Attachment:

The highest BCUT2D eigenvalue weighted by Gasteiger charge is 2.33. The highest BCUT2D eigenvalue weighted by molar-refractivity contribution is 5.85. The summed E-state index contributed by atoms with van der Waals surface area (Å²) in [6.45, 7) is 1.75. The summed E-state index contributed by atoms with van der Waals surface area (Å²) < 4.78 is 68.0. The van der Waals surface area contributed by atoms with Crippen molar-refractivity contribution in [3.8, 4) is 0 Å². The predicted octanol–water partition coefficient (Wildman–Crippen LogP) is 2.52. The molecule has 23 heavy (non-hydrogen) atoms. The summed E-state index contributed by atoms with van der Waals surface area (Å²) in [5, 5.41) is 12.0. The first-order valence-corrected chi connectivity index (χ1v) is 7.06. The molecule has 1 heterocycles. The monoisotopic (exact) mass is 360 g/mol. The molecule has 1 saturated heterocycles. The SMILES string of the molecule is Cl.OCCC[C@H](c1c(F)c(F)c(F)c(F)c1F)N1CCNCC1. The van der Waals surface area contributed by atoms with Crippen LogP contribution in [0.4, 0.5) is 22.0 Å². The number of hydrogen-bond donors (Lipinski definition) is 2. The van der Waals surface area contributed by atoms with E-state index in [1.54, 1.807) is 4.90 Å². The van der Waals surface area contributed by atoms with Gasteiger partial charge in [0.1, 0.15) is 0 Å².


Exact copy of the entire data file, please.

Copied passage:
The highest BCUT2D eigenvalue weighted by Gasteiger charge is 2.33. The highest BCUT2D eigenvalue weighted by molar-refractivity contribution is 5.85. The summed E-state index contributed by atoms with van der Waals surface area (Å²) in [6.45, 7) is 1.75. The summed E-state index contributed by atoms with van der Waals surface area (Å²) < 4.78 is 68.0. The van der Waals surface area contributed by atoms with Crippen molar-refractivity contribution in [3.8, 4) is 0 Å². The predicted octanol–water partition coefficient (Wildman–Crippen LogP) is 2.52. The molecule has 23 heavy (non-hydrogen) atoms. The summed E-state index contributed by atoms with van der Waals surface area (Å²) in [5, 5.41) is 12.0. The first-order valence-corrected chi connectivity index (χ1v) is 7.06. The molecule has 1 heterocycles. The monoisotopic (exact) mass is 360 g/mol. The molecule has 1 saturated heterocycles. The SMILES string of the molecule is Cl.OCCC[C@H](c1c(F)c(F)c(F)c(F)c1F)N1CCNCC1. The van der Waals surface area contributed by atoms with Crippen LogP contribution in [0.4, 0.5) is 22.0 Å². The number of hydrogen-bond donors (Lipinski definition) is 2. The van der Waals surface area contributed by atoms with E-state index in [1.54, 1.807) is 4.90 Å². The van der Waals surface area contributed by atoms with Gasteiger partial charge in [0.1, 0.15) is 0 Å².